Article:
In 2020, we’ve seen a big influx in the sales of puppies. I know from listening to new puppy guardians that it has been quite a worry for many that their puppy isn’t going to be socialised correctly due to the lack of contact with other dogs and humans.
Firstly let’s talking about socialisation…
If you look in a dictionary, socialised is defined as the process of learning to behave in way that is deemed acceptable to society. Socialisation is the process of becoming social. So it’s about our puppy’s interactions with other living creatures such as others dogs, humans or cats. It’s to help our puppy grow up to be a functioning member of society by being able to cohabit with other species. For socialisation to be affective, owners need to make sure that their puppy is being positively socialised. If your puppy isn’t having a good time, then that isn’t correct socialisation.
The puppy shouldn’t be forced to do something and should always be able to move away if they wanted. A puppy approaching something should be on their own terms and they always have the ability to go back to their owners if needed. The interactions should also be carefully chosen. People can be too over baring for puppies because they just want to stroke and cuddle them. Other animals could also be too bouncy and too full on and may make your puppy anxious. This could also be turned around and a bouncy puppy may be too much for some animals.
A lot of guardians don’t know about habituation
Habituation is getting our puppy used to the world around them. By slowly and positively introducing our puppy to stimuli in the world so it’s not such a scary thing later on in life. This isn’t just limited to noises and sight, such as a child screaming or a loud exhaust on a car. This is also getting our puppy used to different textures, such as grass, gravel and tarmac.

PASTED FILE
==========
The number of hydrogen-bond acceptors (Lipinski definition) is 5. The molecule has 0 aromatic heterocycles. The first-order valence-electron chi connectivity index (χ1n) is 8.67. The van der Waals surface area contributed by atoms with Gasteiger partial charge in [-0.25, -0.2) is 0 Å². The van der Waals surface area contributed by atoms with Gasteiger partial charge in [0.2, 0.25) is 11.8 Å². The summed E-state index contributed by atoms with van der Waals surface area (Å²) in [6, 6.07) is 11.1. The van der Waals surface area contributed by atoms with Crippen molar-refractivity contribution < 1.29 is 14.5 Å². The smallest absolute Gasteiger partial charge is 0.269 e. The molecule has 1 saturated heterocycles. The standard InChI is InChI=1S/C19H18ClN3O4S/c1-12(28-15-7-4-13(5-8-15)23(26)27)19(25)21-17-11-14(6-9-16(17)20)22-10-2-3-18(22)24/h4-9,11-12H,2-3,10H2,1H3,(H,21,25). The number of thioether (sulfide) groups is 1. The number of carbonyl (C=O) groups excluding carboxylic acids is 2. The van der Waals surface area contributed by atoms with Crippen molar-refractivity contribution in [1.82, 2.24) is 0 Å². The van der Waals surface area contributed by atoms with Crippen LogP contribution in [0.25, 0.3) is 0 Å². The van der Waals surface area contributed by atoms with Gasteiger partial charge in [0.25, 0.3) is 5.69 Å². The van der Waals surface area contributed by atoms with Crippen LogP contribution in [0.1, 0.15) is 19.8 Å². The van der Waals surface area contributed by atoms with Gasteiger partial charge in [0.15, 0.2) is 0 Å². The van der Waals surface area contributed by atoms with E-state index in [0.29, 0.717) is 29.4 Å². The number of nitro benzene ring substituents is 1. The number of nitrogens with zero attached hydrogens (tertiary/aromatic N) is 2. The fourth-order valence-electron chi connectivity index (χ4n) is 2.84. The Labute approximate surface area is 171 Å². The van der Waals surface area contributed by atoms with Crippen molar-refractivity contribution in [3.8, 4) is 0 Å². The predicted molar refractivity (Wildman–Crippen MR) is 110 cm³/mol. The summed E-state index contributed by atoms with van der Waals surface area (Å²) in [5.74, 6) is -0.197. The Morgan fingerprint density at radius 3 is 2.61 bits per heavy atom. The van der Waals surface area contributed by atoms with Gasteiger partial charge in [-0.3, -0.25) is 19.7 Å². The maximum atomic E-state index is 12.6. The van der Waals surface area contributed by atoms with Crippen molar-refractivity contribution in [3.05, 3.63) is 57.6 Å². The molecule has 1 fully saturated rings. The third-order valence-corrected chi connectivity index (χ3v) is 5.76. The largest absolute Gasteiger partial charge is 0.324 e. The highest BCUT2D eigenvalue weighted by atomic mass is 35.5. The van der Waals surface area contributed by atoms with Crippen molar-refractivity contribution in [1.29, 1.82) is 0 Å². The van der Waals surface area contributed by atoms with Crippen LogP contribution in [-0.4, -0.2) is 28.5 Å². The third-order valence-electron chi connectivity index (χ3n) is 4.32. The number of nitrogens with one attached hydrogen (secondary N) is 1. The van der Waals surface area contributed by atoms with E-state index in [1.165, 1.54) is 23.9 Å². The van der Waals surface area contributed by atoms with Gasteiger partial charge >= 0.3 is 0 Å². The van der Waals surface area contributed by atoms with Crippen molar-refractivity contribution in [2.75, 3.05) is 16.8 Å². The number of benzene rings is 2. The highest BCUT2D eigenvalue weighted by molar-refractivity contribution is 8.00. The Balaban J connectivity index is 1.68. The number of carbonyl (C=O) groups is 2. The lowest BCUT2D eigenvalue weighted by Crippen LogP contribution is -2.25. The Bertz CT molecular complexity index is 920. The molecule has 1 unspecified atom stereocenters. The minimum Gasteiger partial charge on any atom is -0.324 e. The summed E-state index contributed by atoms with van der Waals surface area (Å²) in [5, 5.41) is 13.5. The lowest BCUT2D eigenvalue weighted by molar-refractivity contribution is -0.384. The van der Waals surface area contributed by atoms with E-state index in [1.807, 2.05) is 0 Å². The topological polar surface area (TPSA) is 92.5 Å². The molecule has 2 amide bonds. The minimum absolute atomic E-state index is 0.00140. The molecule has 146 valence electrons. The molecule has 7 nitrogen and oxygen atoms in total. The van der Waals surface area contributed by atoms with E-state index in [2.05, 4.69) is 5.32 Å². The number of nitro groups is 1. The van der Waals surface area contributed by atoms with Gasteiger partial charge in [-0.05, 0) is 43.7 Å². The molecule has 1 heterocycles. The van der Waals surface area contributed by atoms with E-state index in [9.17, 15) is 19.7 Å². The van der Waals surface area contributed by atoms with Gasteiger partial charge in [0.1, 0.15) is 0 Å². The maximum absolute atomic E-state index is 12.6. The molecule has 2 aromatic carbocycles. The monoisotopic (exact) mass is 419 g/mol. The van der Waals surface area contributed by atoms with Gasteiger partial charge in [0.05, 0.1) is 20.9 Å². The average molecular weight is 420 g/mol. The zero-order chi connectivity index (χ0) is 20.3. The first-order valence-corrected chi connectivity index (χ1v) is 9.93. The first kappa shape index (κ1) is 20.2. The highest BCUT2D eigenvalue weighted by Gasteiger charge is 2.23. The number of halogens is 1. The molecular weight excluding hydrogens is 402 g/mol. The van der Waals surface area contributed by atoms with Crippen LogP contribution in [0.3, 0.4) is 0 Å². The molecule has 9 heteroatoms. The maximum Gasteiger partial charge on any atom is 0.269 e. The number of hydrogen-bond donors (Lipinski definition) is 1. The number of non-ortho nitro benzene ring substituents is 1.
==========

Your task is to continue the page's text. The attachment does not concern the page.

You can also use habituation with things that they may already be socialised to, such as other dogs, people, horses, cattle etc. I don’t want my puppy to socialise with cattle as I don’t want them to grow up thinking that cattle are something they can approach. My aim would be for my puppy not to interact with them, more so them getting used to their presence but with a neutral reaction that in fact the cattle aren’t really all that interesting and therefore don’t need to be bothered.
There is no need to panic!
Essentially habituation is the puppy learning to ignore stimuli that would have no consequence to them. The world is a busy place; the house can even be a busy place so we need to teach our puppy to ignore things that they may have to live with, such as hoovers and washing machines. Outdoors this could be cyclists and cars etc. It would make life very hard if our dogs felt they had to interact with everything around them.
The ultimate aim is to prepare your puppy for anything that may be a part of their life. We need to show our puppy that we do not live in a static environment. Changes happen and with careful controlled preparation and exposure this will help our puppy grow up to be more ‘bomb proof’.
Do not think that your puppy has to meet, socialise and play with every single dog or person that they meet. In doing so, this could actually over-socialise your dog and teach them that every single dog or person that they meet they get to say hello to. This can often cause problems as they develop and grow older, such as; poor recall, lead pulling and frustration. Puppies can learn to be around other species without physically having to touch them.